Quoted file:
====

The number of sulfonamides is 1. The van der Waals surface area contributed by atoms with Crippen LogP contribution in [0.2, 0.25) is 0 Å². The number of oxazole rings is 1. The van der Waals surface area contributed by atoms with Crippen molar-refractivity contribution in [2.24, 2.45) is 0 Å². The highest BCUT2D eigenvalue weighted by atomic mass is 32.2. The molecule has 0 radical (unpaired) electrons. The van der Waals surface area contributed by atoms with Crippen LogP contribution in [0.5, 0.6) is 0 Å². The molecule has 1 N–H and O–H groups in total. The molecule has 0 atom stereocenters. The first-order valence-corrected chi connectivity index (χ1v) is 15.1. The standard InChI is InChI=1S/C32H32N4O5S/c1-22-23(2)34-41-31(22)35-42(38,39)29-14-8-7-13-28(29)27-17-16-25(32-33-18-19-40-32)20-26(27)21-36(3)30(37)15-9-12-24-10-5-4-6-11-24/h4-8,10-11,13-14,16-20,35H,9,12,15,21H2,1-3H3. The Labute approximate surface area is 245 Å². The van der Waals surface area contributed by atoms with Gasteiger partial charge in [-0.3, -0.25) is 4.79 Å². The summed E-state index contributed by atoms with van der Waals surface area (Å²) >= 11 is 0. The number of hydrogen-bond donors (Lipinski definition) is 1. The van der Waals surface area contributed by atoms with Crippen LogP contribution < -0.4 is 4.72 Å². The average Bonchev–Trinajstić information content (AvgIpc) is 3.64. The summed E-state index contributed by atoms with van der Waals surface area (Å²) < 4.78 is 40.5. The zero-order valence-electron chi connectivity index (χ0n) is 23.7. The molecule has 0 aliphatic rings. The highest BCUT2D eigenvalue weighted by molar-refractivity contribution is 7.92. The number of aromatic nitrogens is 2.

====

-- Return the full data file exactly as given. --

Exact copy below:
The number of sulfonamides is 1. The van der Waals surface area contributed by atoms with Crippen LogP contribution in [0.2, 0.25) is 0 Å². The number of oxazole rings is 1. The van der Waals surface area contributed by atoms with Crippen molar-refractivity contribution in [2.24, 2.45) is 0 Å². The highest BCUT2D eigenvalue weighted by atomic mass is 32.2. The molecule has 0 radical (unpaired) electrons. The van der Waals surface area contributed by atoms with Crippen LogP contribution in [0.5, 0.6) is 0 Å². The molecule has 1 N–H and O–H groups in total. The molecule has 0 atom stereocenters. The first-order valence-corrected chi connectivity index (χ1v) is 15.1. The standard InChI is InChI=1S/C32H32N4O5S/c1-22-23(2)34-41-31(22)35-42(38,39)29-14-8-7-13-28(29)27-17-16-25(32-33-18-19-40-32)20-26(27)21-36(3)30(37)15-9-12-24-10-5-4-6-11-24/h4-8,10-11,13-14,16-20,35H,9,12,15,21H2,1-3H3. The Labute approximate surface area is 245 Å². The van der Waals surface area contributed by atoms with Gasteiger partial charge in [-0.3, -0.25) is 4.79 Å². The summed E-state index contributed by atoms with van der Waals surface area (Å²) >= 11 is 0. The number of hydrogen-bond donors (Lipinski definition) is 1. The van der Waals surface area contributed by atoms with Crippen LogP contribution < -0.4 is 4.72 Å². The average Bonchev–Trinajstić information content (AvgIpc) is 3.64. The summed E-state index contributed by atoms with van der Waals surface area (Å²) < 4.78 is 40.5. The zero-order valence-electron chi connectivity index (χ0n) is 23.7. The molecule has 0 aliphatic rings. The highest BCUT2D eigenvalue weighted by molar-refractivity contribution is 7.92. The number of aromatic nitrogens is 2.